Enhancing Treatment Adherence in Pediatric Asthma With a Problem Solving Intervention
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|ClinicalTrials.gov Identifier: NCT00149487|
Recruitment Status : Unknown
Verified November 2006 by National Heart, Lung, and Blood Institute (NHLBI).
Recruitment status was: Active, not recruiting
First Posted : September 8, 2005
Last Update Posted : November 8, 2006
|Condition or disease||Intervention/treatment||Phase|
|Asthma||Behavioral: Tailored Problem Solving Intervention Behavioral: Family Education Intervention||Not Applicable|
Children and adolescents who are unable to adhere to their medical regimen for the management of chronic illness present considerable challenges to health care providers and researchers. Pediatric asthma is a chronic illness where the consequences of non-adherence are particularly detrimental and widespread, especially among economically disadvantaged minority children and their families. Studies of intervention of asthma management are needed for this population.
The aim of the proposed study is to test the efficacy of a problem solving intervention that is tailored to the observed adherence behaviors and identified barriers to increasing adherence in African American children and adolescents with asthma, and their families. Patients are randomized to either a Tailored Problem Solving Intervention, or a control group who will receive Family Education Intervention. Duration of the intervention is four months.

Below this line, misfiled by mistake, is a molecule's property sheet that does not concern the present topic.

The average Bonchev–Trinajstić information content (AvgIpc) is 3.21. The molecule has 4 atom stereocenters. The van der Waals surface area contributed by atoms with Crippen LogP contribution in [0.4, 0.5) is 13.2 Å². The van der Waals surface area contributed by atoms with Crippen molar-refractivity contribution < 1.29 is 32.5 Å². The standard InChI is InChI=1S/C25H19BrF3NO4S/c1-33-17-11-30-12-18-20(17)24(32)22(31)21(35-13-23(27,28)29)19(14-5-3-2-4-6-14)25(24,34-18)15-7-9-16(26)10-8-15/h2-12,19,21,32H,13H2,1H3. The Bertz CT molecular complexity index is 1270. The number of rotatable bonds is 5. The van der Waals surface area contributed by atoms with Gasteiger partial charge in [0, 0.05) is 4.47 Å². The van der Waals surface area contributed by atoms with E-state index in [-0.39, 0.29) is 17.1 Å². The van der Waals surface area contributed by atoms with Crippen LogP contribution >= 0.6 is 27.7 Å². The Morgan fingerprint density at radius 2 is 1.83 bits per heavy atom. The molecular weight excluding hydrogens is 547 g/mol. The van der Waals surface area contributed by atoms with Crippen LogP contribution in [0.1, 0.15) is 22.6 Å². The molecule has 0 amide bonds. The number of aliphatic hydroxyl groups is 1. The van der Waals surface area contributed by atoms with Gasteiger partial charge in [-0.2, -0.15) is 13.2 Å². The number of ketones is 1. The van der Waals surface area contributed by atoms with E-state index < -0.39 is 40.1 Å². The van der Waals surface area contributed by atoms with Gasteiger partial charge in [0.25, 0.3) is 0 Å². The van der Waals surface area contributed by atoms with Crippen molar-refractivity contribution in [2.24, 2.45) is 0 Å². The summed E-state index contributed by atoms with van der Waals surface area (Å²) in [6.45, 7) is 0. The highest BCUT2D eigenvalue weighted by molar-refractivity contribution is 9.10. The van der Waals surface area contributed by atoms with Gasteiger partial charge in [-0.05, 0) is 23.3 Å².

|Study Type :||Interventional (Clinical Trial)|
|Enrollment :||120 participants|
|Official Title:||Randomized Controlled Trial of Problem Solving Intervention to Enhance Treatment Adherence in Pediatric Asthma|
|Study Start Date :||January 2001|
- Adherence to medical treatment, based on electronic monitors (measured at Months 3, 6, 9, and 12)
- Asthma-related morbidity, including symptoms, pulmonary functioning, and health-related quality of life (measured at Months 3, 6, 9 and 12)
To learn more about this study, you or your doctor may contact the study research staff using the contact information provided by the sponsor.
Please refer to this study by its ClinicalTrials.gov identifier (NCT number): NCT00149487
|United States, Ohio|
|Case Western Reserve University|
|Cleveland, Ohio, United States, 44106|
|Principal Investigator:||Dennis Drotar, PhD||Case Western Reserve University|